Square dance

I haven't talked much about the ideas for Sailor's Warning because I'd not sewed even a test square together. It was little but an ephemeral, wacky idea, and there was no point doing much about it until I had my materials under control.

Stacks and stacks of upholstery and drapery fabric.Yes, an upholstery factory exploded here

['Yes, an upholstery factory exploded here']

Some time ago, Danielle pinged me to ask if I wanted some of the upholstery and drapery sample books she'd gotten her hands on. I thought about my grandmother and said yes without hesitation; my grandmother, many many years ago, worked for an upholstery fabric company, and many of the quilts she made for her kids and grandkids came from the mill ends and scraps from her workplace.

(I asked her about it at Christmas, and she shrugged. "They would've thrown it away, otherwise.")

I spent a lot of the World Cup disassembling the fabric books, yanking out industrial staples, cutting off glued ends

Once you pry out the staples, well, you still can't salvage everything; the fabrics are glued together roughly and unevenly with industrial-strength glue.You've got glue on your butt.

['You've got glue on your butt']

and slowly, painstakingly, using my iron to heat the back of each fabric sample, one at a time, to make it possible to yank off the strips of paper glued to each one. By the time I was done, I realized I had a LOT of fabric in sunset colors, more than enough for a single quilt:

It turns out you can remove the labels from most upholstery and drapery samples by heating them with a dry iron for a few seconds. Hello large pile of usable fabric.Unsure if pile is big enough

['Unsure if pile is big enough']

I washed the entire pile in one big mass, on my washer's hottest and longest setting, hoping that nothing bled. (Hooray luck!) The wash/dry cycle helped get rid of a bit of the glue residue on some of the recalcitrant fabrics, and after sorting by fabric type, I realized I definitely had enough to follow through on my sunset idea.

This afternoon, after Jeff headed out for tonight's contra dance, I made a few test squares of color blends, and decided to sew until I was ready to stop:

These fabrics are all lightweight drapery or upholstery samples. I had very little of each fabric, and I wanted to get the most of it, so I settled on a combination of pieces that would work well together:  3.5' squares and 4.5' squares.  The 3.5' squares could be sewn into a 4x4 grid, and the 4.5' squares into a 3x3 grid, and they'd all fit together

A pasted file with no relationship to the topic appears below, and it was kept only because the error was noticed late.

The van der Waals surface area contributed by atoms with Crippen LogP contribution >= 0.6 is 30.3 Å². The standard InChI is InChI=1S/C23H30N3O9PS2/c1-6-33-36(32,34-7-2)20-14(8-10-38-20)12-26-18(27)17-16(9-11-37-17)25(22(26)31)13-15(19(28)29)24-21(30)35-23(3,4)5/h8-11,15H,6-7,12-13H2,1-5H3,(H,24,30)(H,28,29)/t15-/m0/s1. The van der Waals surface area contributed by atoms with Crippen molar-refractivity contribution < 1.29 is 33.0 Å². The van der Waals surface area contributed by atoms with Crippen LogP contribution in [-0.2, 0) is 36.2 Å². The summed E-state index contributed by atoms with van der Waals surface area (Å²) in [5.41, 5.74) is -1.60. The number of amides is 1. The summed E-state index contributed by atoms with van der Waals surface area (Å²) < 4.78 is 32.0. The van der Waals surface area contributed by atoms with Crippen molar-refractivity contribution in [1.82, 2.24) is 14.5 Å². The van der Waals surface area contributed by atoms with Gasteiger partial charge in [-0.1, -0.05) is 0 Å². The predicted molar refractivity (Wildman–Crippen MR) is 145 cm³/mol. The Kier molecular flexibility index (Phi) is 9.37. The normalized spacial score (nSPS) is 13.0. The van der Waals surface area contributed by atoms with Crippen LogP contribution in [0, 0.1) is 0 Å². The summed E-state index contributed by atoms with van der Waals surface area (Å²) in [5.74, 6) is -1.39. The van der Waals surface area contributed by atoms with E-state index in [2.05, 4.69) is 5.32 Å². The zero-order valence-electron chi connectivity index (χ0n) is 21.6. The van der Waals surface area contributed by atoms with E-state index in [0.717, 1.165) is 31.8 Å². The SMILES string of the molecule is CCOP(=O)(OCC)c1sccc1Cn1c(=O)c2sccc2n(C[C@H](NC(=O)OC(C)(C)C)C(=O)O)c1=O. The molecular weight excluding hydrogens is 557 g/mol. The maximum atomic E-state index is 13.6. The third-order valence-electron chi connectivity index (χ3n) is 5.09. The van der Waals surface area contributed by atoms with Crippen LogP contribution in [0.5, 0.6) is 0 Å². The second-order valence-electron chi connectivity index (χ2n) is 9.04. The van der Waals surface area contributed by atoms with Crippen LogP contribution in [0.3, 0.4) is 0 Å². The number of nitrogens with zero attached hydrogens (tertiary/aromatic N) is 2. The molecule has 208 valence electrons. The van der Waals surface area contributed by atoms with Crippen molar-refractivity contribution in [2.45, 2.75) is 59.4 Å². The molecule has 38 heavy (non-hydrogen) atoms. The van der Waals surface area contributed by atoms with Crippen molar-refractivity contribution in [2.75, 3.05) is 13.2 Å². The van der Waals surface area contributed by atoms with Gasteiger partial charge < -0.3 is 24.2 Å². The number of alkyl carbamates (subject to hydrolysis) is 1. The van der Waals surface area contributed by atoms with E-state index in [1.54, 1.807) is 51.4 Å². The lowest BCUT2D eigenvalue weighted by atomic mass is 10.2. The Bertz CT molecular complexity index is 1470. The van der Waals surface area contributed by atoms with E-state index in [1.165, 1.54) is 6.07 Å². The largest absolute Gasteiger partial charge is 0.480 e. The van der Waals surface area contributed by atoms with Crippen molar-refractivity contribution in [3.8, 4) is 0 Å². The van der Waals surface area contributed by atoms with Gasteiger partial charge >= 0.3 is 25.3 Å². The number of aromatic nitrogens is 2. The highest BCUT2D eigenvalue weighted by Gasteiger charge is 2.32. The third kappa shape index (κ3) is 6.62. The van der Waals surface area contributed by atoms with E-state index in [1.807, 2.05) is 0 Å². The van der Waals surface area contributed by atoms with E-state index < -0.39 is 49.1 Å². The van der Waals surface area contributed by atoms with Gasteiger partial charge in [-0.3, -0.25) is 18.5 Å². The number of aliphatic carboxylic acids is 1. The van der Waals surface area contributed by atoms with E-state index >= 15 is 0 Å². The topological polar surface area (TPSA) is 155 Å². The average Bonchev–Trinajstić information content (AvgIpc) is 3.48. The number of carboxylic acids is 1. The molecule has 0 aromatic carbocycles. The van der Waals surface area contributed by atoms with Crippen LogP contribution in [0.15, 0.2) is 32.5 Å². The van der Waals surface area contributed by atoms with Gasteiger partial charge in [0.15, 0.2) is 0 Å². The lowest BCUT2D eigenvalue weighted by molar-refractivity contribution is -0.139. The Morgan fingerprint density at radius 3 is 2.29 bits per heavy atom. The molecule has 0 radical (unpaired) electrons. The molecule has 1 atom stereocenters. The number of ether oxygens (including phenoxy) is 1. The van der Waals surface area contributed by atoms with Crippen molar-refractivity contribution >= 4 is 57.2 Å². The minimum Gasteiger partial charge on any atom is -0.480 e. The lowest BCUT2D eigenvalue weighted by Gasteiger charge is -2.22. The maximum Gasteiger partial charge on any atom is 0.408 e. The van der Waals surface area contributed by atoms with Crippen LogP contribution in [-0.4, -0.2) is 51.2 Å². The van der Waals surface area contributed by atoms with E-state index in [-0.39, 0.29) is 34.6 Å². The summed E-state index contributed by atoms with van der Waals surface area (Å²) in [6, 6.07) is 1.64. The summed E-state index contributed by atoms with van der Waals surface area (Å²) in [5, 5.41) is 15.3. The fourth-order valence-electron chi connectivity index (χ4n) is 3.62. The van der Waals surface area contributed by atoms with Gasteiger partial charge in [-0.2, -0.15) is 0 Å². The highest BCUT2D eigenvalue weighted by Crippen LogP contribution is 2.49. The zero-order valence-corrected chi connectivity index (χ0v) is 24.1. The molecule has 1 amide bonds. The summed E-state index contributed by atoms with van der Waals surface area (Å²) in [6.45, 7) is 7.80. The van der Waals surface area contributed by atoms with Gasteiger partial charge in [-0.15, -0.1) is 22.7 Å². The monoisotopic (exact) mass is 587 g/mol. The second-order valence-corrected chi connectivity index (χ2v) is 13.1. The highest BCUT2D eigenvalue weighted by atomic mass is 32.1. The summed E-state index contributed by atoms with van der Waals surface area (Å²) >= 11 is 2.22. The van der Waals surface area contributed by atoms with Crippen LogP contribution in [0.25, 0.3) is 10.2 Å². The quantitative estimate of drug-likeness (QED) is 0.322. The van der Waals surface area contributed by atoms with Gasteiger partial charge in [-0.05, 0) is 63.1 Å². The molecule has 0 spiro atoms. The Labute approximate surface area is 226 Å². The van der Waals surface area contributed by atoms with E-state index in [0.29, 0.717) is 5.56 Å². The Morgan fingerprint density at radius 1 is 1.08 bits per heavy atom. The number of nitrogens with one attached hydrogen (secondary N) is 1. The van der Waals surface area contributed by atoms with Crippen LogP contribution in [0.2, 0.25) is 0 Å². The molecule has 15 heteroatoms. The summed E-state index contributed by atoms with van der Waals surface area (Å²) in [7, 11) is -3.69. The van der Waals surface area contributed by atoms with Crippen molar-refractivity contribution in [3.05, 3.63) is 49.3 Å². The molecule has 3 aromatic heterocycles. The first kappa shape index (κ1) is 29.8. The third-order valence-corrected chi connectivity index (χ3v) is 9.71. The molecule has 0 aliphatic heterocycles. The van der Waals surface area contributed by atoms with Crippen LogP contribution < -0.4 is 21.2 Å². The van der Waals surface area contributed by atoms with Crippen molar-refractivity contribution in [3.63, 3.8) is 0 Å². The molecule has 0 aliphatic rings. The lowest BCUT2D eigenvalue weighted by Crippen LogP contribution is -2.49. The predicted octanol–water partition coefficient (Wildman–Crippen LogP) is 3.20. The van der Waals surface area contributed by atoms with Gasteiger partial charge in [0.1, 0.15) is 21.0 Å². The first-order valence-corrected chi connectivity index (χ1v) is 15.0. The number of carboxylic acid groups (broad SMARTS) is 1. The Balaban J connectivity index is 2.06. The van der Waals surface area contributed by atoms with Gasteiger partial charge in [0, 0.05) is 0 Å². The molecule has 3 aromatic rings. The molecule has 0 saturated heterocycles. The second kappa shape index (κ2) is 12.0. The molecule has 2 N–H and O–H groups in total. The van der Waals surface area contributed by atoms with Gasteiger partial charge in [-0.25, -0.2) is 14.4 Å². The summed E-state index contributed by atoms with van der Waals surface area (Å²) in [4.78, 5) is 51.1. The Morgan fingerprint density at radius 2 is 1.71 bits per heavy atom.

Blog entry: domesticat.net/2010/08/square-danceSquare dance

['Square dance']

I tested squares from all sections of the color spectrum, and was pretty pleased to see that it would work essentially the way I imagined. Unsurprisingly, there's my 13-pound kitty guardian on the far side of the table, sleeping his way through yet another quilt; I know from these photos you'd assume Tenzing does nothing but sleep, but he really does open his eyes and run around the house. Just not when I'm sewing:

Tenzing, my ever-faithful snoozer, keeps the far side of the table from floating away while I sew square sets. All fabric in this quilt top hails from lightweight drapery and upholstery sample books, which I disassembled, removed the glued-on paper backings, and washed to ready for sewing.

Blog entry: domesticat.net/2010/08/square-danceWorkspace, situation normal.

['Workspace, situation normal']

I don't have all the square sets yet, but so far they look pretty much as advertised: simple, scrappy, squares. The fun will be in arranging them to get an interesting and smooth color gradation. I expect the off-white fabrics will be at the top (or top corner), fading through gold and tan and orange and red and brown to the deeper blues, purples, and blacks at the bottom.

I thought it would look something like this, but it was neat to see some of the squares laid out together to confirm it. Lots left to sew, though.

Blog entry: domesticat.net/2010/08/square-danceCuriosity says yes!

['Curiosity says yes!']

The part of me that inherited stubbornness, if not appearance, from her grandmother -- is very pleased. I think there are probably two more quilt tops in the fabrics rescued from the sample books. There's something aesthetically satisfying about making The Perfectly Matched Quilt, but there's something emotionally and intellectually satisfying in using ingenuity to take 'waste' fabric and turn it into something comfortable, lovely, and functional.

Before there were quilting fabric companies selling you new colors for spring, fall, and winter, I think this was the entire point of quilting...


Nothing I buy is "mine" until there is cat hair in or on it - or both. I think Tenzing is just getting this requirement out of the way for your quilt recipients.

I fear you are right. Giving him the batting scraps has certainly helped - that pile of scraps seems to be a Tenzing magnet. This is why I'm making machine washable quilts. :)

Let me know if you want more... I know a couple of people I could ask & it would save them from going in the trash...

That looks VERY cool!

Very possibly! I can give you a benchmark of what I can use: the heavier, suede-feel fabrics just aren't going to work well. Wovens and lighter-weight fabrics work really well, though I'll make an exception for unusual chunky wovens. (There were some of those in the books you got me.)

For now, I'd say grab them. What I can't use, I can freecycle to other crafters. I am inclined to keep the piecing and quilting pretty simple on these quilts. They're really and truly scrap quilts.

I'm especially looking forward to working with those gorgeous lightweight embroidered fabrics you sent in the first round. They were by far my favorite of the lot, and I'm not putting any of them in Sailor's Warning. I'm hoping I've got enough to put them all together into a big scrappy quilt of their own.